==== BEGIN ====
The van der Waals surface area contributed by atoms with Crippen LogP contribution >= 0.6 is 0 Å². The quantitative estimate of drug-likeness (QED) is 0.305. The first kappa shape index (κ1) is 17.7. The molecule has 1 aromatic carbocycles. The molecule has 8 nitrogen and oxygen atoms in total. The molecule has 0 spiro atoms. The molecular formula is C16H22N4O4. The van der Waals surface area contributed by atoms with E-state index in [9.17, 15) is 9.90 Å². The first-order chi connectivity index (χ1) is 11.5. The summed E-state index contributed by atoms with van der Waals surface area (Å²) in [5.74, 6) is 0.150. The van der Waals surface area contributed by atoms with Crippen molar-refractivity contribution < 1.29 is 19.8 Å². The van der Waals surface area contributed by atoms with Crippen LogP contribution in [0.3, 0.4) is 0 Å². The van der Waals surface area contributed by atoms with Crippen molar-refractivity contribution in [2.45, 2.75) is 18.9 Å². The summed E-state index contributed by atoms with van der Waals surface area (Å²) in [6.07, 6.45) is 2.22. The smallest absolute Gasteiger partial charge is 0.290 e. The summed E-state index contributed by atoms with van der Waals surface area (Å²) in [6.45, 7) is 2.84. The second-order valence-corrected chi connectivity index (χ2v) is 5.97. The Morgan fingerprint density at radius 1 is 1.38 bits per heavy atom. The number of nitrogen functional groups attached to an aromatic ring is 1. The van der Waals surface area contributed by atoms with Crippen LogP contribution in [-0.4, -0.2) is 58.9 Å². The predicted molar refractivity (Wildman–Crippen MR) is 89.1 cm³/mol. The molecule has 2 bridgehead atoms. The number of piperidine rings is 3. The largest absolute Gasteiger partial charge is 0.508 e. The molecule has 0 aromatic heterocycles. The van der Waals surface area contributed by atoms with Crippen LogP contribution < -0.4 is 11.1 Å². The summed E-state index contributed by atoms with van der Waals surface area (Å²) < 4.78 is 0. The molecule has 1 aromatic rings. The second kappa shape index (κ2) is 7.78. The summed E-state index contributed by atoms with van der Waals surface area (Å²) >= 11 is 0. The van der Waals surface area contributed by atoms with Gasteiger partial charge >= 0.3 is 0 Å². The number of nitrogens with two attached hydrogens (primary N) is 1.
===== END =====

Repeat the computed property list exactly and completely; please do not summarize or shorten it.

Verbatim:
The van der Waals surface area contributed by atoms with Crippen LogP contribution >= 0.6 is 0 Å². The quantitative estimate of drug-likeness (QED) is 0.305. The first kappa shape index (κ1) is 17.7. The molecule has 1 aromatic carbocycles. The molecule has 8 nitrogen and oxygen atoms in total. The molecule has 0 spiro atoms. The molecular formula is C16H22N4O4. The van der Waals surface area contributed by atoms with E-state index in [9.17, 15) is 9.90 Å². The first-order chi connectivity index (χ1) is 11.5. The summed E-state index contributed by atoms with van der Waals surface area (Å²) in [5.74, 6) is 0.150. The van der Waals surface area contributed by atoms with Crippen molar-refractivity contribution < 1.29 is 19.8 Å². The van der Waals surface area contributed by atoms with Crippen LogP contribution in [0.3, 0.4) is 0 Å². The van der Waals surface area contributed by atoms with Crippen molar-refractivity contribution in [2.45, 2.75) is 18.9 Å². The summed E-state index contributed by atoms with van der Waals surface area (Å²) in [6.07, 6.45) is 2.22. The smallest absolute Gasteiger partial charge is 0.290 e. The summed E-state index contributed by atoms with van der Waals surface area (Å²) in [6.45, 7) is 2.84. The second-order valence-corrected chi connectivity index (χ2v) is 5.97. The Morgan fingerprint density at radius 1 is 1.38 bits per heavy atom. The number of nitrogen functional groups attached to an aromatic ring is 1. The van der Waals surface area contributed by atoms with Crippen LogP contribution in [-0.4, -0.2) is 58.9 Å². The predicted molar refractivity (Wildman–Crippen MR) is 89.1 cm³/mol. The molecule has 2 bridgehead atoms. The number of piperidine rings is 3. The largest absolute Gasteiger partial charge is 0.508 e. The molecule has 0 aromatic heterocycles. The van der Waals surface area contributed by atoms with Crippen LogP contribution < -0.4 is 11.1 Å². The summed E-state index contributed by atoms with van der Waals surface area (Å²) < 4.78 is 0. The molecule has 1 aromatic rings. The second kappa shape index (κ2) is 7.78. The summed E-state index contributed by atoms with van der Waals surface area (Å²) >= 11 is 0. The van der Waals surface area contributed by atoms with Gasteiger partial charge >= 0.3 is 0 Å². The number of nitrogens with two attached hydrogens (primary N) is 1.